Monthly Archives: October 2012

Kenwood House

One of my favourite spots in North London is Kenwood House, home to a marvelous tea shop and an even better collection of fine art.  Among the jewels of the collection are two paintings, one by Rembrandt and one by Vermeer.  The Rembrandt is a late self-portrait, brooding and disheveled.  The Vermeer is youthful and filled with his particular gift of inner light.  Across a single room, the old man and the young woman have watched each other for years.  I wrote this rather loose-limbed triolet in their memory.

 
Kenwood House

The woman playing the guitar would smile
softly at the dark-dressed man who held brushes like keys.
There in the sunroom, I would come to stand quietly while
the woman playing the guitar would smile
luminous, radiant, knowing she was being watched, to beguile
the painter opposite – keeping her innocence across the centuries
the woman playing the guitar would smile
softly at the dark-dressed man who held brushes like keys.

 

Nobody warned me

The weather is turning here in Indiana. Not quite as icy as the picture above – at least not yet… but the delicious chill in the air has seeped into my brain.  I’ve been thinking a lot about ice, and icebergs, and depths in relationships, and hidden things.  What amazingly fascinating creatures we all are, worthy of respect and always a second look.  I haven’t always been the best at seeing what is in front of my face.  Here’s a rondeau about love and ice and loss – not about any one person in particular, but maybe about us all.

 

Nobody warned me

Nobody warned me when the front door shut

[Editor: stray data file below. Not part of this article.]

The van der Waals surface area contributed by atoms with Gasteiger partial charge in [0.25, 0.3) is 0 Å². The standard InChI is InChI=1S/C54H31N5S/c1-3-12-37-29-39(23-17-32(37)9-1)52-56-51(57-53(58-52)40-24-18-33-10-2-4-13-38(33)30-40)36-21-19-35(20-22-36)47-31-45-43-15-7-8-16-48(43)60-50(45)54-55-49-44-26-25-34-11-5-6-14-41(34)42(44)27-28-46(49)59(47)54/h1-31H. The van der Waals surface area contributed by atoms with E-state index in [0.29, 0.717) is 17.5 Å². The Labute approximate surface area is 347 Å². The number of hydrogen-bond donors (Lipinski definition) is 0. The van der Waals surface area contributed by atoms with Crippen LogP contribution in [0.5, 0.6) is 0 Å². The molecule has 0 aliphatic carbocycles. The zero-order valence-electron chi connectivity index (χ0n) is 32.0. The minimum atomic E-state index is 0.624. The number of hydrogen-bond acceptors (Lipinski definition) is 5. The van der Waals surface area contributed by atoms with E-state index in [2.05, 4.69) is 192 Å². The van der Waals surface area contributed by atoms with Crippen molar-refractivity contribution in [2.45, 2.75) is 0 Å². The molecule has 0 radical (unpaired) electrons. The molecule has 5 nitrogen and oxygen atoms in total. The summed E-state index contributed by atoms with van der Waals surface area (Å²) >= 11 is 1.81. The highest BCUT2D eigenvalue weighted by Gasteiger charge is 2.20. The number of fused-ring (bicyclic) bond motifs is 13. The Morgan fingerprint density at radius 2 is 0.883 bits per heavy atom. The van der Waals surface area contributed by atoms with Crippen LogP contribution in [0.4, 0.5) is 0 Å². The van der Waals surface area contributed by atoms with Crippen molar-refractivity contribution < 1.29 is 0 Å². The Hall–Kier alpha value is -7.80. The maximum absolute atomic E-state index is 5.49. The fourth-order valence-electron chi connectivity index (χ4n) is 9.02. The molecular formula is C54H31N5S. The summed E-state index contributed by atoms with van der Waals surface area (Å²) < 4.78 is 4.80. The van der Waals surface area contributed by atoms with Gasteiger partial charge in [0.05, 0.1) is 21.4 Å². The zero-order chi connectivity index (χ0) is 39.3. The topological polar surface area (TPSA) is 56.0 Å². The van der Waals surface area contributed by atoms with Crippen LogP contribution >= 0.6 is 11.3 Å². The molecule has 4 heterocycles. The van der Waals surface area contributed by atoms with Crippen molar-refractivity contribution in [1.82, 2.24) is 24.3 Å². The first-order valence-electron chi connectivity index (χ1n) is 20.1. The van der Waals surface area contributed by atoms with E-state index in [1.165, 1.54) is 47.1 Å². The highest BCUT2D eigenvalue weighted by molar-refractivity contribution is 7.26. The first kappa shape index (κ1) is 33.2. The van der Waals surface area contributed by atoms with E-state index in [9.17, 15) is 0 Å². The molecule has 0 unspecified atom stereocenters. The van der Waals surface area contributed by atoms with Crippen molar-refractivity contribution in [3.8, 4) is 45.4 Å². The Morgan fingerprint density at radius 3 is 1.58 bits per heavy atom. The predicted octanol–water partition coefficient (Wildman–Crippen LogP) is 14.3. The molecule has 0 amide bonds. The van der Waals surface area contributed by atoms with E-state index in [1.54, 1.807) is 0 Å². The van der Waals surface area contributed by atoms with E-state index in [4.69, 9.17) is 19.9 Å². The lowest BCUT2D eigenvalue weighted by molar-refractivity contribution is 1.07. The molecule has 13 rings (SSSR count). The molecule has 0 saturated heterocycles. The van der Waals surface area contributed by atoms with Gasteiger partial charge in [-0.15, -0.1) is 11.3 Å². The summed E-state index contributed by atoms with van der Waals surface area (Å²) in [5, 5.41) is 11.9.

a piece of me would leave as well. The rut
worn deep into my heart from long routine,
our blunted expectations, set the scene
for this unraveling. Perhaps what cut

me most was knowing I had missed a glut
of signs, had let the feeling in my gut
diminish to a whisper. What did it mean
nobody warned me?

If I had known I might have altered what
I said. Instead those icy caps that jut
above the surface chilled us with the sheen
of easy waters over pain unseen.
I could not reach you then – I would have, but
nobody warned me.

 

Preemptive

Submitting work to journals can be quite a circus.  It’s an act of will to keep sending work out.  I imagine it’s also quite an ordeal to read every well-intentioned piece that comes through a journal’s mailbox.  I sometimes wonder if editors ever get tired of being polite…

 

Preemptive

Dear sir, it has come to our attention that
you are contemplating submitting a poem
to our journal. We are contacting you now
in the hope of avoiding this regrettable
prospect. Prompt action on your part now
will save us all precious time later.

While we have your attention, we are
somewhat concerned you may be tempted
to pen another composition today. With all
good will, we beg you to resist this urge, and
instead give yourself to something better suited
to your talents. Like brick laying. Or crochet.

Should you feel the need to contact us
further regarding your work or our
literary standards, please do not do so
in writing. In fact, if possible, simply
lie down and wait for the urge to pass.
With all best wishes.

 

Breaking

It’s been a strange week in our neighborhood.  Fall is getting into full swing, and the trees are glorious.  At the same time, there have been a spate of break-ins, the most recent of which turned deadly for one of those doing the breaking-in.  I end up feeling sad and angry more than scared.  I hate the waste – of life, of hope – and the toll that events like this take on an entire community.  I feel for the homeowners, too – so tired of wondering if they are safe within their own four walls.  Thank God for the leaves amid the sadness.  And for all who care. (To share with friends at the dVerse Poets Pub).

 

Breaking

They wrapped our street in yellow tape today
and turned the sky the colors of the flag

a stain of red, depression blue, and white
for a surrender that went unheeded.

Tracker dogs are nosing down the alley
while a shit-scared juvenile lies bleeding

in an ambulance, blinking back his friends,
the ones that escaped, the one that didn’t.

And no one will say for sure what went down
how many broke in, or how he found them.

I imagine the cries, the deadly force,
the chaos and bile spattered on a floor.

Some might say the young man had it coming
but I think something just died in us all.

 

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